Courtsey of Autry Farms, TN

Lowcountry

On the coast of South Carolina, on a plantation that dates back to our founding families, is a small river island, home to the Lowcountry herd. The island was used as a rice paddy that was farmed until the 1911. When that enterprise was abandoned, coastal grasses, brush, and trees grew up on the island. In the 1960’s a local resident living near the plantation stocked the island with Spanish goats and harvested a few for meat on occasion.


Unable to cross the channel to the mainland, the Lowcountry goats ran feral and untended on the island for over 40 years, being secluded from the mainland. The old dykes from the rice paddies acted as a network of dry ‘highways’ for the goats in the middle of very wet and swampy land. Some areas on the island became impassable over time due to dense brush encroachment or impassable swamp.


As time went on, the goats were harvested less frequently, but by then new predators were present: feral hogs. In recent years these became the main predators for the Lowcountry herd, and the hogs were joined by alligators and the wild cats of the region. The population of goats began to dwindle.


The Lowcountry goats originate in the Southeast. Like the Baylis line, they tend to be smaller than some of their southwestern counterparts: nannies average about 70 lbs and billies average about 90 lbs. Their coats cover a broad range—they sport a variety of colors and color patterns, and the guard hairs and amount of cashmere vary from goat to goat. One adult on the island is polled. They typically give birth to twins twice a year.


In 2008, The American Livestock Breeds Conservancy (ALBC) learned of the existence of these feral goats. They began efforts to coordinate with the plantation owners and local residents to capture some representatives of the herd before predators wiped out the population. The goal was to rescue some goats, breed them off-island to increase the numbers, to conserve as many genes as possible, and to bring these rare genetics back into the hands of goat ranchers once the population is large enough.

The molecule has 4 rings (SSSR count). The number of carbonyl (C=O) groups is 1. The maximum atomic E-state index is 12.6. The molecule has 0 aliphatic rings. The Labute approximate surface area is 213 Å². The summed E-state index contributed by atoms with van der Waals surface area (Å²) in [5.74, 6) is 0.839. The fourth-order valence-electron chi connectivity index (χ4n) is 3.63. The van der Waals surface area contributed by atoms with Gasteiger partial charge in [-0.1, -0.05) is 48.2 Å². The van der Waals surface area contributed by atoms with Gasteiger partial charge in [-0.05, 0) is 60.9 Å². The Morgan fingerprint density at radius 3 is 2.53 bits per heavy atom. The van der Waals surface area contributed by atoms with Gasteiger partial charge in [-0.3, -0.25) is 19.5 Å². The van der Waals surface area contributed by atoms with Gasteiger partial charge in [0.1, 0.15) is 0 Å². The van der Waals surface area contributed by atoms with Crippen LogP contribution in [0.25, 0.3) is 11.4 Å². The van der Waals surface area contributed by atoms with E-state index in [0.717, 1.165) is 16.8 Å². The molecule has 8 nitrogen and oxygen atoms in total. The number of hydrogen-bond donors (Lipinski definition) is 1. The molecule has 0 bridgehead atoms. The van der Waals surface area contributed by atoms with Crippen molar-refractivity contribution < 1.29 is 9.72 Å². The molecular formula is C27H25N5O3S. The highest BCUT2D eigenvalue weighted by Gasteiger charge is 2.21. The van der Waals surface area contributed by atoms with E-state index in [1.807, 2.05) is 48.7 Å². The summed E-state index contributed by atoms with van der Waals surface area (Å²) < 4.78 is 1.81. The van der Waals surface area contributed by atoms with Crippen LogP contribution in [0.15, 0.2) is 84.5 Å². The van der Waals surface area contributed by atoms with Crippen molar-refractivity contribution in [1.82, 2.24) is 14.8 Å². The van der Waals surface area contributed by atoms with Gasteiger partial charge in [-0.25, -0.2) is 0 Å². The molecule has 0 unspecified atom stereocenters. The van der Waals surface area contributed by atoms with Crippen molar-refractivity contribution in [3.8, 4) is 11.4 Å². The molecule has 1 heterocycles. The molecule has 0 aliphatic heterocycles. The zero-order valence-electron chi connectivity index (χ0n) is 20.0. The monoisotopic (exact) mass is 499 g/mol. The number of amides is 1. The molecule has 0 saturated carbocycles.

In 2010, working with local residents, the ALBC caught five nannies and buck from the Lowcountry feral herd and plans to continue the captures in 2011. The goats were tested for parasites and found to have an almost non-existent parasite load. Their hooves were in great shape and their overall health was excellent. They adapted to their new home immediately and without any signs of stress. The first off-island birth occurred shortly after they arrival to their new home in December of 2010.


The captured goats are currently on a reserve in South Carolina in a conservation breeding program that is being carefully monitored by the ALBC. They are on natural forage supplemented by hay, and given occasional handfuls of corn to keep them friendly.


Story by Jeanette Beranger, American Livestock Breeds Conservancy, February 2011.

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